The first time I went to the gym, I was 13. I signed up for a membership after going shopping with my best friend. We decided to buy the same shirt — the only difference being that she was a size 8 and I was a size 14 — in youth sizes. Even then, I was hyper aware of the fact that I was almost twice as big as my friend. And since then, I’ve been struggling with the same body images issues as millions of American girls and women every day. That was, until I found yoga.
We live in a world that is saturated with impossible beauty standards, soaked through with negative body images, and controlled by patriarchal oppression. From a young age, we are told that we need to look a certain way, act a certain way, and fit a certain, selective body type, right down to the size of our waist and color of our skin. Girls and women of every age feel the pressures of being “beautiful” and “perfect,” and even children as young as toddlers are becoming aware of body image, the negative and positive aspects.
While I can’t say I remember being self-conscious while in diapers, I do remember feeling terrible about my own body from that day I went shopping with my friend through my adult years. The older I got, the worse my my body image issues got. Throughout middle school and high school, I was constantly self-conscious about my weight, my breast size, even my height. When I was 17-years-old, my boyfriend got me a membership to the gym for Christmas, and I took it as confirmation that all the negative feelings I had about the way I looked were true. I clearly wasn’t the only one who thought I needed to lose weight, tighten my muscles, and improve my image.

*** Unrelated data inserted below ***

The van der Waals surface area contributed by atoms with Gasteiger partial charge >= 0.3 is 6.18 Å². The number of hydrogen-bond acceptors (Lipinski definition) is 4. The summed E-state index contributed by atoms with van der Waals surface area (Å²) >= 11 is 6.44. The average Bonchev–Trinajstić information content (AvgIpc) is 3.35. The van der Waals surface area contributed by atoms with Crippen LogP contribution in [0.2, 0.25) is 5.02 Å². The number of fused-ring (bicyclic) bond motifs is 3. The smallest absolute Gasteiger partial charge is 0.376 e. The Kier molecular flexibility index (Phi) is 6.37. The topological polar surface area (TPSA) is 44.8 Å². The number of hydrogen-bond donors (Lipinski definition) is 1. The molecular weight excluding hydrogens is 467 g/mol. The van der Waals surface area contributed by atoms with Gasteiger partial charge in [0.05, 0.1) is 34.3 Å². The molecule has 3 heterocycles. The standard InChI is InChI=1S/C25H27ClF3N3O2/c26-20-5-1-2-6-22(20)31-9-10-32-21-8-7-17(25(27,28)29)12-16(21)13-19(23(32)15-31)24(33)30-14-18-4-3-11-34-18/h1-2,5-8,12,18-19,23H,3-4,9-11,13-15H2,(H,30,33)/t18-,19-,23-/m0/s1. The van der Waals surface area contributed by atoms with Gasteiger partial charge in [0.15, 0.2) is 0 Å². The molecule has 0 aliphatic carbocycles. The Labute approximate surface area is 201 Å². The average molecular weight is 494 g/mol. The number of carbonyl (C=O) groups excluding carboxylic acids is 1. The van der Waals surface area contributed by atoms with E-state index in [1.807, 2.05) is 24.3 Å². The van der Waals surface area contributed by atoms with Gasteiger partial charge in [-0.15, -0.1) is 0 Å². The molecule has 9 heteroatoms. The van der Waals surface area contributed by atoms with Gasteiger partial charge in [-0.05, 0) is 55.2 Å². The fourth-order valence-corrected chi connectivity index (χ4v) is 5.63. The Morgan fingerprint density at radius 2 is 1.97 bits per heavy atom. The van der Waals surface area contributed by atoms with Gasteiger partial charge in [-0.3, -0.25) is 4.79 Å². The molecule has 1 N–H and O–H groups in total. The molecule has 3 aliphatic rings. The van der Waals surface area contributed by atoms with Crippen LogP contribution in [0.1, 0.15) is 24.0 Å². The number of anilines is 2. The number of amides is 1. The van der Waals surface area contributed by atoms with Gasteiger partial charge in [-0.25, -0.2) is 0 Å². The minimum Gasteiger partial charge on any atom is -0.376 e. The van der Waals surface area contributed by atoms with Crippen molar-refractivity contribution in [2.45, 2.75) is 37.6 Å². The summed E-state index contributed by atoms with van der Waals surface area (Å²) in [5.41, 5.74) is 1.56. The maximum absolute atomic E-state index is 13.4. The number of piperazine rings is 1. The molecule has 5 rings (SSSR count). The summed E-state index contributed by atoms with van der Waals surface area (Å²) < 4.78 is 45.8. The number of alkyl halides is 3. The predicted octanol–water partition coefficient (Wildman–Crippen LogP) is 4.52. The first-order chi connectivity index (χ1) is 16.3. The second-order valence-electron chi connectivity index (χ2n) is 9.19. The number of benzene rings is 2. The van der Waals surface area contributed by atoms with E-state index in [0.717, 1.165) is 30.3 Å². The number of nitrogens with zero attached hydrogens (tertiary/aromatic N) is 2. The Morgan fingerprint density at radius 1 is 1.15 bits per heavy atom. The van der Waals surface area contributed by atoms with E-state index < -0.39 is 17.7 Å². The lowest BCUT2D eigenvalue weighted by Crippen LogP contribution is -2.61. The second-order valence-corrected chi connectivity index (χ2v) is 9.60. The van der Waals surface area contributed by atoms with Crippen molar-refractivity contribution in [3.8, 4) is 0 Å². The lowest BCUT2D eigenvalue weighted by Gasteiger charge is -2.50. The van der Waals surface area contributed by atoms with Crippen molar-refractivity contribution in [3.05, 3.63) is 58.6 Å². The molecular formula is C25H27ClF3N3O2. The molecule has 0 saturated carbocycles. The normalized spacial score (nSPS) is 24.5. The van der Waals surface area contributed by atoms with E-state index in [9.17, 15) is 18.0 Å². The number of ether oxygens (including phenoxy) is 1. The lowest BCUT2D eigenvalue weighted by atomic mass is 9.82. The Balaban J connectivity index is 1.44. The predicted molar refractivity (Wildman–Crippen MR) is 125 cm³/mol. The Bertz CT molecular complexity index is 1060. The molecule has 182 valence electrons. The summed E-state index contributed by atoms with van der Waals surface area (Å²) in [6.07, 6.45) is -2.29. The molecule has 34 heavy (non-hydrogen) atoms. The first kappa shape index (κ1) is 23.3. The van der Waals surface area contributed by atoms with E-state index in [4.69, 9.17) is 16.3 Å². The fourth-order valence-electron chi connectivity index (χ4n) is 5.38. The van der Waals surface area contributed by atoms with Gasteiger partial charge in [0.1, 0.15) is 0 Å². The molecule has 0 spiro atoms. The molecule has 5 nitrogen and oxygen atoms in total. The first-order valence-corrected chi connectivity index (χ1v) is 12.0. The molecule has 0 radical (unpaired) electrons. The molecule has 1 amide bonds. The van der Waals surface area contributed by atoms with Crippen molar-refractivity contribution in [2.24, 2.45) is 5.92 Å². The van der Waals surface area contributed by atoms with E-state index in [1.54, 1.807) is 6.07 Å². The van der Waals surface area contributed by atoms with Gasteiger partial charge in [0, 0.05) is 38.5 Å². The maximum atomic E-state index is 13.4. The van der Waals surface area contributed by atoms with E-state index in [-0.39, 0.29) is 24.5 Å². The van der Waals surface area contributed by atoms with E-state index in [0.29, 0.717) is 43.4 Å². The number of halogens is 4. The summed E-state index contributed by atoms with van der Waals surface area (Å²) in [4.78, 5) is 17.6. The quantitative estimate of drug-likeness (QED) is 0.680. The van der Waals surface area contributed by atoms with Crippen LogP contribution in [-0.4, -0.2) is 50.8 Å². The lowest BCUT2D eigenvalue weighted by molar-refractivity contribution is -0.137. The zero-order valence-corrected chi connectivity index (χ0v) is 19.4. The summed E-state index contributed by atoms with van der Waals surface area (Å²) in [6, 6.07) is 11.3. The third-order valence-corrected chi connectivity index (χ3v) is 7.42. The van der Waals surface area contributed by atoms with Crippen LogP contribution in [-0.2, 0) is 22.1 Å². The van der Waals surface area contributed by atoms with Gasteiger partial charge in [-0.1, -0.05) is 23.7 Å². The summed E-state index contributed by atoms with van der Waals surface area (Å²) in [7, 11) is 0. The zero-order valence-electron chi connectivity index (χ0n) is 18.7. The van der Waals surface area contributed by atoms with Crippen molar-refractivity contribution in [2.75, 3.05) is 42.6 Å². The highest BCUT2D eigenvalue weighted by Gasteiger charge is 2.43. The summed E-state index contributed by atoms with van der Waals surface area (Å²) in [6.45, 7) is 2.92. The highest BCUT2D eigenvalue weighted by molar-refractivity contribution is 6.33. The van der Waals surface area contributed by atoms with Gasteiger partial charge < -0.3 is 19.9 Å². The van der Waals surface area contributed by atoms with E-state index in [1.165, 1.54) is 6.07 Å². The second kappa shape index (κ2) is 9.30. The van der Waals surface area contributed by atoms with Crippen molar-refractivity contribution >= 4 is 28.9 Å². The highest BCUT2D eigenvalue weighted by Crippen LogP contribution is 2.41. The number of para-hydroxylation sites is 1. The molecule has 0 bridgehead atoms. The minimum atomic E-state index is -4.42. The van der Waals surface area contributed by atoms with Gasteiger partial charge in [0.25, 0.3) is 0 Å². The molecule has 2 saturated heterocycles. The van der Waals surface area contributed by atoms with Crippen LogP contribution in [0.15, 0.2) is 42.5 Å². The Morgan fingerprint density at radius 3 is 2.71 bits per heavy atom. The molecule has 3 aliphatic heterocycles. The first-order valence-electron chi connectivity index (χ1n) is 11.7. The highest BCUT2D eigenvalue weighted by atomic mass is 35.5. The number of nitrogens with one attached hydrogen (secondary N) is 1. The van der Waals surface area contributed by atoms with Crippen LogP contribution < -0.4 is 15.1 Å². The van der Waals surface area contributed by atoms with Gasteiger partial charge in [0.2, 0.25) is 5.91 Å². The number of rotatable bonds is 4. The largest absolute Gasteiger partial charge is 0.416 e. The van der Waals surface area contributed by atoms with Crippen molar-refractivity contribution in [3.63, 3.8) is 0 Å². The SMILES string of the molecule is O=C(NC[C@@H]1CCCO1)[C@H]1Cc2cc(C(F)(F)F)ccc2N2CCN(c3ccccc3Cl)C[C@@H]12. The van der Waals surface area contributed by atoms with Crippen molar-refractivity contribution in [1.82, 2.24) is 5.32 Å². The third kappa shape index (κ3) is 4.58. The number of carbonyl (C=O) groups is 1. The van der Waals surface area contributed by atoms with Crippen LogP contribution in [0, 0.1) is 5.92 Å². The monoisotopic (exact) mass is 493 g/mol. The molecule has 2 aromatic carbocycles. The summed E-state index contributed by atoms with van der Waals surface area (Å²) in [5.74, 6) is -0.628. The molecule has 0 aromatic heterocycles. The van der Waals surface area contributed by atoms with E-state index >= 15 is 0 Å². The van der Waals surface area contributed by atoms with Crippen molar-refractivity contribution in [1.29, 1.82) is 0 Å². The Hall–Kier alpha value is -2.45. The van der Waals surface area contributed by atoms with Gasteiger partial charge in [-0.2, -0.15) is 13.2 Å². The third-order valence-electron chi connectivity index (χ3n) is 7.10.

I would make it my life’s goal to attain the perfect body, no matter the cost.
From that point on, I continually struggled with yo-yo diet and exercising. I spent my college years fighting off the Freshman 15 while struggling to meet unreasonable beauty standards that come hand-in-hand with being a young coed at an American university. I worked out at the campus gym obsessively, skipped meals at the cafeteria regularly — and by my senior year, I was even making myself throw up in secret, playing if off as “being hungover” or “partying too much.”
Nothing I did made me feel better about how I looked, though, and things were only seeming to get worse.